The CFO, in the Search for the Ideal Job
By Minerva Cernea, Principal and Head of North America
Evolution of the CFO role in CEE. What makes CFOs move: paycheck or challenge?
This article focuses on the changes of the CFO position in CEE, what motivates these people and what they understand to be their mission.
Changed accounting standards, increasing responsibility to shareholders and the need for transparency has made the CFO position more demanding. Larger turnovers, diverse shareholders structures, M&As, IPOs are just some of the components of the job.
During the last 15 years the Central and Eastern Europe (CEE) has produced many local CFOs, working closely with expatriates who mainly held these positions in the early ‘90s. But there are still cases when CFOs from more developed economies are asked to take a position in a CEE country. While local know-how is important, the CFO skills are exportable.
These days CEE is a region, where many exciting things are happening: privatizations, mergers & acquisitions, start-ups, expansion to international markets, all in all many opportunities for diverse working experiences as a CFO. The chance to take an active part in the evolution of the company, with a direct ‘touch’, compared with the jobs in multinationals, where decision is lost many times in the bureaucratic apparatus, makes CEE positions very attractive.
Knowledge of the local market and culture, plus developed network of contacts are, in many cases, important and therefore international companies, when opening local operations in CEE region are interested in attracting experienced locals to fill the CFO positions. However a new trend can be observed, as local, entrepreneurial firms emerge with the aim to become national, regional or even international. Although strategy, sales and marketing are playing major roles, without the right CFO such ambitions will not become reality, therefore these local firms are also out on a search for highly qualified finance professionals. Interestingly enough, there is an increased tendency among CFOs to accept such roles, as a means to develop professionally much faster then in a ‘multinational’ type of firm.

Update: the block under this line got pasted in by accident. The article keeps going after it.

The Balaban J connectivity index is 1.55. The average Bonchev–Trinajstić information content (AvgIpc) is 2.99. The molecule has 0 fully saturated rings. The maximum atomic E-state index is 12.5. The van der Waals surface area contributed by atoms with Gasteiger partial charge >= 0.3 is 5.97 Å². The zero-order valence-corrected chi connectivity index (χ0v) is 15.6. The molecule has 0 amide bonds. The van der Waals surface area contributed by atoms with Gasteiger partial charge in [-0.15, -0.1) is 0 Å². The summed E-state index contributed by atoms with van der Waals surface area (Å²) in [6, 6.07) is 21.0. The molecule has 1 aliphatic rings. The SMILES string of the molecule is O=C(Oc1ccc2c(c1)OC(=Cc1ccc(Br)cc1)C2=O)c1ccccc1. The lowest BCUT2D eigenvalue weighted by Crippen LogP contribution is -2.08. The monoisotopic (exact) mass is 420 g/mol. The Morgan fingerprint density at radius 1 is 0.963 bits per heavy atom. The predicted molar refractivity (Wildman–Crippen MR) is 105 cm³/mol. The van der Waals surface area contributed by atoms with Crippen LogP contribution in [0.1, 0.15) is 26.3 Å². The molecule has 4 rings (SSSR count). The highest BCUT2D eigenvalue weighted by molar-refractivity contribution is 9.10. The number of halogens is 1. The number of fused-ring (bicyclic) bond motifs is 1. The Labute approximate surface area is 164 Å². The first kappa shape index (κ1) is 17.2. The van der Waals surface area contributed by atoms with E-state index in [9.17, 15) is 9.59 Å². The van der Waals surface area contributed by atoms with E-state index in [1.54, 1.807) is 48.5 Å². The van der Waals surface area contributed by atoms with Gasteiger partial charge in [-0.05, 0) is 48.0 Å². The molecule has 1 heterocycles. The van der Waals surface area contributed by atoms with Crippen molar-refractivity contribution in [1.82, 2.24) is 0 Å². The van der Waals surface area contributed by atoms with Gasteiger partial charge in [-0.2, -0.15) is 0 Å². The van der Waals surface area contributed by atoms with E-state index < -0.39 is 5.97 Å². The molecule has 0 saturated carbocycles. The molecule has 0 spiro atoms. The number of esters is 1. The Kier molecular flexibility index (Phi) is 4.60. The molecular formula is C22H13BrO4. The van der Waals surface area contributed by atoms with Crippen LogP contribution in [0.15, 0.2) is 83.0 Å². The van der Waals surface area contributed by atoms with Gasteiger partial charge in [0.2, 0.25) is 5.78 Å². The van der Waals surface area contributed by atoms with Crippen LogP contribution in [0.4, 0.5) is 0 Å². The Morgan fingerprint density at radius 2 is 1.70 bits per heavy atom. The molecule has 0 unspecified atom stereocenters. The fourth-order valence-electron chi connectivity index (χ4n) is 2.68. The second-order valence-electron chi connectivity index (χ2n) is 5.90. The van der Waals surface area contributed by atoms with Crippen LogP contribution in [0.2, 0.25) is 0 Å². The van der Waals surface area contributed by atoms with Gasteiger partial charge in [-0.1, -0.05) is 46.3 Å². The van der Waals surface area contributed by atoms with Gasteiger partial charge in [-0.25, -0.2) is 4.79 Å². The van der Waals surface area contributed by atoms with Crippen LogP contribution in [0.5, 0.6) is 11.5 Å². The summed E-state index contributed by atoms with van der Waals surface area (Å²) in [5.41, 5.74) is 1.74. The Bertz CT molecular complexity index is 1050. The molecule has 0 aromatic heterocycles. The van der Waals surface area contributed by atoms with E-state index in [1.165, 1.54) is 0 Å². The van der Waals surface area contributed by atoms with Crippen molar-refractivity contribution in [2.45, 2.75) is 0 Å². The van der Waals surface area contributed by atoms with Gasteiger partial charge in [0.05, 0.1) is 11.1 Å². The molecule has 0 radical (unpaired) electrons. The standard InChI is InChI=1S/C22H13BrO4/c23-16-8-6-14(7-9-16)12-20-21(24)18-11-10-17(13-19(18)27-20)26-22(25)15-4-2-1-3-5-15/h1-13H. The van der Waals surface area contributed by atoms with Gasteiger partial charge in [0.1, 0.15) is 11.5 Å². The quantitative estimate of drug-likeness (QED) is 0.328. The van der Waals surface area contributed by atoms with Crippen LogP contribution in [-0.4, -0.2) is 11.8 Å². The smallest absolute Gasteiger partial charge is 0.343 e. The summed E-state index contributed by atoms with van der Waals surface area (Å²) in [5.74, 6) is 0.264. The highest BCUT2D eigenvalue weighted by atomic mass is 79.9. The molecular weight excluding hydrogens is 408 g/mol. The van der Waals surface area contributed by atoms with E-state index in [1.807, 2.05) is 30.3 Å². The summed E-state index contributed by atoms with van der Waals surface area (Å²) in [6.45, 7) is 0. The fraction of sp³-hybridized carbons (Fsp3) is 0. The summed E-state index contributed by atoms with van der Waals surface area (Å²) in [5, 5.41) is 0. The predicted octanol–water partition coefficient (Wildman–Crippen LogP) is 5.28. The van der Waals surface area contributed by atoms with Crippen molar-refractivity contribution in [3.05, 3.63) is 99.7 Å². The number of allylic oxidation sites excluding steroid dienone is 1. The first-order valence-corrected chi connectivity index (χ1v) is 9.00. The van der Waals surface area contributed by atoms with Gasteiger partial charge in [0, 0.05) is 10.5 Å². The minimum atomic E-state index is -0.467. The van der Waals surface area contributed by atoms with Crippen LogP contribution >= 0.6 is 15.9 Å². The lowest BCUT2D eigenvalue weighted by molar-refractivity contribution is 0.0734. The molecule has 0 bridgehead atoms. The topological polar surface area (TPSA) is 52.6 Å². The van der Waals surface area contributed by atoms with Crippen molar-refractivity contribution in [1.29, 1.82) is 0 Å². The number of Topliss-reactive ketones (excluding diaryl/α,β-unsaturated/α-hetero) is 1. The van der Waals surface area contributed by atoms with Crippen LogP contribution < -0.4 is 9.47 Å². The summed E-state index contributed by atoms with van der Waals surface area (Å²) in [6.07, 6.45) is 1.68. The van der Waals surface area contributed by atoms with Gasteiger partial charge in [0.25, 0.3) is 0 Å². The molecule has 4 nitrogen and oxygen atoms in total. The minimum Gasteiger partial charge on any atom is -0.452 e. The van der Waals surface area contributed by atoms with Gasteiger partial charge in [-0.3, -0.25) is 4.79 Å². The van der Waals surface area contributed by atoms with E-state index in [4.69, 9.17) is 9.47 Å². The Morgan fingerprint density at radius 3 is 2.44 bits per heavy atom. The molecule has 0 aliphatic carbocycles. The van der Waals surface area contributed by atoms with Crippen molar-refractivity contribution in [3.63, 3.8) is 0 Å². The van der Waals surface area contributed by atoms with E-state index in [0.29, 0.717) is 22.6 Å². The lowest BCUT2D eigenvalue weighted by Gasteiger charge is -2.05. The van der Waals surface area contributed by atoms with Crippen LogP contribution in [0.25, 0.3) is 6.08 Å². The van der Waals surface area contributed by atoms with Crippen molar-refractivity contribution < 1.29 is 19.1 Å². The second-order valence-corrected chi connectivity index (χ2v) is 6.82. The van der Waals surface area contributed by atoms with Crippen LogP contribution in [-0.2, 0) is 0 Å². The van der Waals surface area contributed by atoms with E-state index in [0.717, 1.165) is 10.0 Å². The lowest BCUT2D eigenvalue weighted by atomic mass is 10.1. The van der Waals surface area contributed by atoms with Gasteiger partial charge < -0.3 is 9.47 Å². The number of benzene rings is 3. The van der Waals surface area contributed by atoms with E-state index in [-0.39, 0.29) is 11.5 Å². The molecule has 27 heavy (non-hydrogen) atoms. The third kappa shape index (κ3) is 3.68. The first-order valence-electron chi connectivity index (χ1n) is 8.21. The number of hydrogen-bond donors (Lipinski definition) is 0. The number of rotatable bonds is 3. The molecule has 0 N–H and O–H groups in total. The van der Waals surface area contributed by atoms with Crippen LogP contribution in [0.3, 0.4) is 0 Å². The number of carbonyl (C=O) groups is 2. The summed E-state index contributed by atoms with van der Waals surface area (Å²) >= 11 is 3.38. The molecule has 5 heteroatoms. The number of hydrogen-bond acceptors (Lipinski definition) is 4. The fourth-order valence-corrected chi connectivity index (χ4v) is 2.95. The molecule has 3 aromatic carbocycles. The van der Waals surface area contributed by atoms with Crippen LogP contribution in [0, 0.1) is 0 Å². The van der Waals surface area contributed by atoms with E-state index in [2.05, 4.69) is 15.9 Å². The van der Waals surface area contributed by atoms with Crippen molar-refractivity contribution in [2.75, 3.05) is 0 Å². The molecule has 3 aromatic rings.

We find CFO candidates moving within the CEE region with the aim to gain international exposure, either in more developed economies in a role with less responsibility or in younger private economies where they can use their expertise in more complex assignments. Professional challenge seems to be the word of the day.
While financial rewards are part of the motivational structure that makes CFOs accept or refuse a job, more and more the reasons behind a move are the cultural ‘fit’, the working environment and mostly, the professional challenge. The CFOs are attracted by the opportunity to make a difference, to be exposed to complex responsibilities, to build up, to improve.
If some years ago a candidate with ‘potential’ could be accepted on a CFO role, today it is a very rare case. Companies are interested in candidates with previous experience in a similar role, ‘technically proven’ and the fifteen years of free market economy already allowed for such executives to develop. In addition, while it was previously acceptable to have a CFO with an MBA, but no relevant experience or qualification in accounting, now it is a rare case, especially due to well-known accounting scandals in the recent past.
Another trend for the CFO roles, in relation to these scandals, is the development of the responsibility towards the financial practices. When accepting a job the CFOs are assessing the ways the company is thinking finances and only if they feel comfortable with the respective practices they accept the position.
The successful CFO in CEE has to understand the fast paced economic environment, the business in its complexity, the ways finances can support company’s development, but also risks associated with mishandling of finances. He or she needs to be creative and have a strong legal sense combined with high ethical standards, has to know the local regulations, as well as international practices and trends, be an equal partner to CEO and other members of the Executive Board, and strive to develop professionally with the firm. This is definitely a strategic role in an organization! And while money has its’ own importance between the motivators, the professional challenge wins.
Pedersen & Partners is a leading international executive search firm. We operate 43 wholly owned offices in Albania, Armenia, Austria, Azerbaijan, Belarus, Bosnia and Herzegovina, Bulgaria, Canada, Croatia, Cyprus, Czech Republic, Egypt, Estonia, Finland, Georgia, Germany, Greece, Hungary, India, Iran, Israel, Kazakhstan, Latvia, Lithuania, Macedonia, Moldova, Mongolia, Nigeria, Poland, Romania, Russia, Saudi Arabia, Serbia, Slovakia, Slovenia, South Africa, Turkey, Ukraine, United Arab Emirates and Uzbekistan. Our values Trust - Relationship - Professionalism apply to our interaction with clients as well as executives.